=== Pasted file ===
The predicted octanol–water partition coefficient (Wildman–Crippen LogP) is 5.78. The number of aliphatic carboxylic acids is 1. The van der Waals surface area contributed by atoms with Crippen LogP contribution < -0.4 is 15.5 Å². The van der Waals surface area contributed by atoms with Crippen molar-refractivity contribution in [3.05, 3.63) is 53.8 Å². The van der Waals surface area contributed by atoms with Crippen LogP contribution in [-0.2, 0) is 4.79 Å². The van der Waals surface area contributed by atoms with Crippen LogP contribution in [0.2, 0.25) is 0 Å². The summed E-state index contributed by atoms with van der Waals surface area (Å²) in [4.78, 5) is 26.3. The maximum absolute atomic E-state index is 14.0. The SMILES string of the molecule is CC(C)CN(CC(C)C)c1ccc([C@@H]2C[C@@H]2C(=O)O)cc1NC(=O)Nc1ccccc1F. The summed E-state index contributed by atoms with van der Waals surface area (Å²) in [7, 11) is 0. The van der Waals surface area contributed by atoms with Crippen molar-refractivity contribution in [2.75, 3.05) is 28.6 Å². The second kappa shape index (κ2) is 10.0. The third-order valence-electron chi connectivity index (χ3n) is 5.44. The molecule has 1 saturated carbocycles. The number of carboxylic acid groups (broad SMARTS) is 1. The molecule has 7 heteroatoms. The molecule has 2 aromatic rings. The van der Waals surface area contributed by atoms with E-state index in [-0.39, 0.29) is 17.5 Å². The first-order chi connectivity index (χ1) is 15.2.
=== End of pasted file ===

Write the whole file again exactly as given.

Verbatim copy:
The predicted octanol–water partition coefficient (Wildman–Crippen LogP) is 5.78. The number of aliphatic carboxylic acids is 1. The van der Waals surface area contributed by atoms with Crippen LogP contribution < -0.4 is 15.5 Å². The van der Waals surface area contributed by atoms with Crippen molar-refractivity contribution in [3.05, 3.63) is 53.8 Å². The van der Waals surface area contributed by atoms with Crippen LogP contribution in [-0.2, 0) is 4.79 Å². The van der Waals surface area contributed by atoms with Crippen LogP contribution in [0.2, 0.25) is 0 Å². The summed E-state index contributed by atoms with van der Waals surface area (Å²) in [4.78, 5) is 26.3. The maximum absolute atomic E-state index is 14.0. The SMILES string of the molecule is CC(C)CN(CC(C)C)c1ccc([C@@H]2C[C@@H]2C(=O)O)cc1NC(=O)Nc1ccccc1F. The summed E-state index contributed by atoms with van der Waals surface area (Å²) in [7, 11) is 0. The van der Waals surface area contributed by atoms with Crippen molar-refractivity contribution in [2.75, 3.05) is 28.6 Å². The second kappa shape index (κ2) is 10.0. The third-order valence-electron chi connectivity index (χ3n) is 5.44. The molecule has 1 saturated carbocycles. The number of carboxylic acid groups (broad SMARTS) is 1. The molecule has 7 heteroatoms. The molecule has 2 aromatic rings. The van der Waals surface area contributed by atoms with E-state index in [-0.39, 0.29) is 17.5 Å². The first-order chi connectivity index (χ1) is 15.2.